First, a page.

A. The process of accepting a young man as a seminarian is actually quite rigorous. It begins with interviews with myself as the Vocation Director. The applicant also completes a 20-page application form which covers everything from family background to work experience to his financial background. Confidential reference letters are obtained from those who know the candidate very well, including people like his pastor, relatives, and employers. In addition, the candidate undergoes a complete medical examination as well as a comprehensive psychological evaluation and clinical interview. The process is rounded out with a Washington State Patrol background check, autobiography, two short essays, and copies of sacramental documents.

This material is reviewed by the Vocation Admissions Committee, who then personally interviews the candidate and makes a recommendation to the bishop. The bishop reviews the material, the recommendation of the Committee, and then interviews the candidate himself. All of this results in the bishop making his decision regarding acceptance.

Q. What is most effective in terms of encouraging vocations to the priesthood?

A. I think that there are times when we as Vocation Directors rely too heavily on advertisements, web sites and posters to encourage vocations. We certainly have all of that in the diocese, but I believe that the most effective tool for promotion and encouragement is a personal invitation. When we think about it for a moment, this is exactly what Jesus did when he called the Twelve Apostles to join him. Our Lord went to where the apostles lived and worked and personally invited them to follow him. He called Matthew, working at his customs post (Mt. 9:9). He personally invited Andrew and Simon to follow him while they were fishing on the Sea of Galilee (Mk. 1:16-18). He personally called James and John while they were repairing their nets (Mk. 1:19-20).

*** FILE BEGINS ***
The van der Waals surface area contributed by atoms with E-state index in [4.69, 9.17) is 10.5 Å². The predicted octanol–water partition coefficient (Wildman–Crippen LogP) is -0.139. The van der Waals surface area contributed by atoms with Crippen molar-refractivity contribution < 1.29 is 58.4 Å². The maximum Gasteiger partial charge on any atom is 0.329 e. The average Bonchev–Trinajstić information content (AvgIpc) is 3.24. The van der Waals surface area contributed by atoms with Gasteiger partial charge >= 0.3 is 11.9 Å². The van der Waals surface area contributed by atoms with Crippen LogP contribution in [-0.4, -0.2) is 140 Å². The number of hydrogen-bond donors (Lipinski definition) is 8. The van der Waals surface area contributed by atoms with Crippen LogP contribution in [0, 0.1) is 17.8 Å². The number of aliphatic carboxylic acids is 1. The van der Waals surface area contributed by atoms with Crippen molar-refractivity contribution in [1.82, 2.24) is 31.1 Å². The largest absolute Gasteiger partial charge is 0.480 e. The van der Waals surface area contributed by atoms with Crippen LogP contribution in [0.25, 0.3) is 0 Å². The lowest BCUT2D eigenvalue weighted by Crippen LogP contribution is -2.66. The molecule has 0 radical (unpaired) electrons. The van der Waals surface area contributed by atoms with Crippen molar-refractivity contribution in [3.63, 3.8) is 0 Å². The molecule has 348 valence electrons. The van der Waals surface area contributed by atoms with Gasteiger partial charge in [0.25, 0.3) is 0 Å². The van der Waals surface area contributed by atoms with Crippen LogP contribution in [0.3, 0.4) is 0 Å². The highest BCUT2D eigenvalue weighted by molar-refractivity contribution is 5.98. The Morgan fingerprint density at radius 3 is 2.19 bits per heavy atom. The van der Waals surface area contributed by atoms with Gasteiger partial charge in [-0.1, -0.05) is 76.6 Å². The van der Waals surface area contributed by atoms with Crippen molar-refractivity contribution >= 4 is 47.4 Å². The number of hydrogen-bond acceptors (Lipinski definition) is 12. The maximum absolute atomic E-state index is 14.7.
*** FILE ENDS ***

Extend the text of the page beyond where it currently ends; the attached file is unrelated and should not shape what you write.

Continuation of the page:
The example of Jesus challenges all of us to personally invite young men to consider service to the Church as a priest. These young men are your sons and grandsons, fellow parishioners, altar servers, youth group members, and volunteers. You see them around the parish and you know them to be solid young men. Our task is to imitate the Lord in personally approaching them to ask if they might consider following Jesus as a priest. The vocation posters and websites may plant the seeds, but it is our personal invitation which can make the crucial difference.

Q. If I think God might be calling me to be a priest, what should I do?

A. I would suggest two things. First, bring the question to God in prayer. Ask God what you are to do with your life and be attentive to the signs he reveals to you. In particular, tend to your soul by staying close to the sacramental life of the Church through regular reception of the Eucharist and the Sacrament of Penance.

Second, I would invite you to talk with a priest. Speak with your parish priest, talk with the bishop when he visits your parish, and also make an appointment with me. It is an important part of my ministry to help you and support you as you seek Godís will for your life. I can be reached by e-mail at dconnall@dioceseofspokane.org or by phone at 509-313-7102.

If you have been looking for a sign, maybe this is it.